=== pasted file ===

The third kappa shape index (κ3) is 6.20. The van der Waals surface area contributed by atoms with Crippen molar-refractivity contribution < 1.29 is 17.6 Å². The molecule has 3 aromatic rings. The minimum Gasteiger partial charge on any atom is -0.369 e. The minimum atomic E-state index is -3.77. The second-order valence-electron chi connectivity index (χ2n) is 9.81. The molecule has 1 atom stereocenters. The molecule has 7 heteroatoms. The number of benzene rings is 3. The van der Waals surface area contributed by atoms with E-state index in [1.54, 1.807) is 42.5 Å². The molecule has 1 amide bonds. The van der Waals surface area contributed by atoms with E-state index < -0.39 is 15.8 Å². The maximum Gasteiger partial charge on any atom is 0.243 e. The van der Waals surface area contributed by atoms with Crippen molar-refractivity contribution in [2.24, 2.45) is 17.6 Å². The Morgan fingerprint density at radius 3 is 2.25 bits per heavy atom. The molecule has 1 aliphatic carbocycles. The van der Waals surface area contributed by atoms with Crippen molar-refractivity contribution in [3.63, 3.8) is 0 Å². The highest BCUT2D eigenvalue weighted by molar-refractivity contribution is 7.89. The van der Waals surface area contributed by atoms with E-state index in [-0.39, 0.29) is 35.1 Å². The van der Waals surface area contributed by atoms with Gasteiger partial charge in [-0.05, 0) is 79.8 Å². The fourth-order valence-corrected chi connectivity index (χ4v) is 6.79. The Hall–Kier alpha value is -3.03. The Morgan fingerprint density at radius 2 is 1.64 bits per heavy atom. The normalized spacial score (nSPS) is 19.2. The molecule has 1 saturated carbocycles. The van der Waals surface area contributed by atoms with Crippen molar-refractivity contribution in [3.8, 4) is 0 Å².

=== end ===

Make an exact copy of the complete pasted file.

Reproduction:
The third kappa shape index (κ3) is 6.20. The van der Waals surface area contributed by atoms with Crippen molar-refractivity contribution < 1.29 is 17.6 Å². The molecule has 3 aromatic rings. The minimum Gasteiger partial charge on any atom is -0.369 e. The minimum atomic E-state index is -3.77. The second-order valence-electron chi connectivity index (χ2n) is 9.81. The molecule has 1 atom stereocenters. The molecule has 7 heteroatoms. The number of benzene rings is 3. The van der Waals surface area contributed by atoms with E-state index in [1.54, 1.807) is 42.5 Å². The molecule has 1 amide bonds. The van der Waals surface area contributed by atoms with E-state index < -0.39 is 15.8 Å². The maximum Gasteiger partial charge on any atom is 0.243 e. The van der Waals surface area contributed by atoms with Crippen molar-refractivity contribution in [2.24, 2.45) is 17.6 Å². The Morgan fingerprint density at radius 3 is 2.25 bits per heavy atom. The molecule has 1 aliphatic carbocycles. The van der Waals surface area contributed by atoms with Crippen molar-refractivity contribution in [3.63, 3.8) is 0 Å². The highest BCUT2D eigenvalue weighted by molar-refractivity contribution is 7.89. The van der Waals surface area contributed by atoms with E-state index in [-0.39, 0.29) is 35.1 Å². The van der Waals surface area contributed by atoms with Gasteiger partial charge in [-0.05, 0) is 79.8 Å². The fourth-order valence-corrected chi connectivity index (χ4v) is 6.79. The Hall–Kier alpha value is -3.03. The Morgan fingerprint density at radius 2 is 1.64 bits per heavy atom. The normalized spacial score (nSPS) is 19.2. The molecule has 1 saturated carbocycles. The van der Waals surface area contributed by atoms with Crippen molar-refractivity contribution in [3.8, 4) is 0 Å².